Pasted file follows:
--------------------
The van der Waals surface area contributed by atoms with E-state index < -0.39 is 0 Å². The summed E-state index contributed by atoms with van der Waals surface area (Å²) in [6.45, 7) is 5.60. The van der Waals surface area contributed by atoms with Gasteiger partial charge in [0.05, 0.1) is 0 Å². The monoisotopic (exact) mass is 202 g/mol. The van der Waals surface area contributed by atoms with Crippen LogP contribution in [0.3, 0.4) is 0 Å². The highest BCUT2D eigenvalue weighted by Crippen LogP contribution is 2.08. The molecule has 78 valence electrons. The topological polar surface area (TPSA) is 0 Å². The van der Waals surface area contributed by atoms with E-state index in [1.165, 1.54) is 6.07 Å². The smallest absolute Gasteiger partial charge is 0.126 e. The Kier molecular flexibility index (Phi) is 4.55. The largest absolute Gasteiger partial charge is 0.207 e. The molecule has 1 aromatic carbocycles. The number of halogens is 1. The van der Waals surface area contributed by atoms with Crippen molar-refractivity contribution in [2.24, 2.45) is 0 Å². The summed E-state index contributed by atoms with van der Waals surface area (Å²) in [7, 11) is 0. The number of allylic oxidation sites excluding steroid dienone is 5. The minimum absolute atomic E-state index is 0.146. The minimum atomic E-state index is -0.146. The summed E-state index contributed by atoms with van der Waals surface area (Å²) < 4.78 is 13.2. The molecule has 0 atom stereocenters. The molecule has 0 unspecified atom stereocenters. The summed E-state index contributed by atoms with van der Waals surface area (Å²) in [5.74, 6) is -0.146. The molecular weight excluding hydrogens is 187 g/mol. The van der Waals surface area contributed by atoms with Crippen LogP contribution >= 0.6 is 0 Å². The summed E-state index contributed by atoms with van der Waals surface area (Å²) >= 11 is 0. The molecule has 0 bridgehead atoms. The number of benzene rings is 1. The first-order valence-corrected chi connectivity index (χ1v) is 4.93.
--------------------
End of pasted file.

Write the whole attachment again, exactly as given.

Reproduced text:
The van der Waals surface area contributed by atoms with E-state index < -0.39 is 0 Å². The summed E-state index contributed by atoms with van der Waals surface area (Å²) in [6.45, 7) is 5.60. The van der Waals surface area contributed by atoms with Gasteiger partial charge in [0.05, 0.1) is 0 Å². The monoisotopic (exact) mass is 202 g/mol. The van der Waals surface area contributed by atoms with Crippen LogP contribution in [0.3, 0.4) is 0 Å². The highest BCUT2D eigenvalue weighted by Crippen LogP contribution is 2.08. The molecule has 78 valence electrons. The topological polar surface area (TPSA) is 0 Å². The van der Waals surface area contributed by atoms with E-state index in [1.165, 1.54) is 6.07 Å². The smallest absolute Gasteiger partial charge is 0.126 e. The Kier molecular flexibility index (Phi) is 4.55. The largest absolute Gasteiger partial charge is 0.207 e. The molecule has 1 aromatic carbocycles. The number of halogens is 1. The van der Waals surface area contributed by atoms with Crippen molar-refractivity contribution in [2.24, 2.45) is 0 Å². The summed E-state index contributed by atoms with van der Waals surface area (Å²) in [7, 11) is 0. The number of allylic oxidation sites excluding steroid dienone is 5. The minimum absolute atomic E-state index is 0.146. The minimum atomic E-state index is -0.146. The summed E-state index contributed by atoms with van der Waals surface area (Å²) < 4.78 is 13.2. The molecule has 0 atom stereocenters. The molecule has 0 unspecified atom stereocenters. The summed E-state index contributed by atoms with van der Waals surface area (Å²) in [5.74, 6) is -0.146. The molecular weight excluding hydrogens is 187 g/mol. The van der Waals surface area contributed by atoms with Crippen LogP contribution >= 0.6 is 0 Å². The summed E-state index contributed by atoms with van der Waals surface area (Å²) >= 11 is 0. The molecule has 0 bridgehead atoms. The number of benzene rings is 1. The first-order valence-corrected chi connectivity index (χ1v) is 4.93.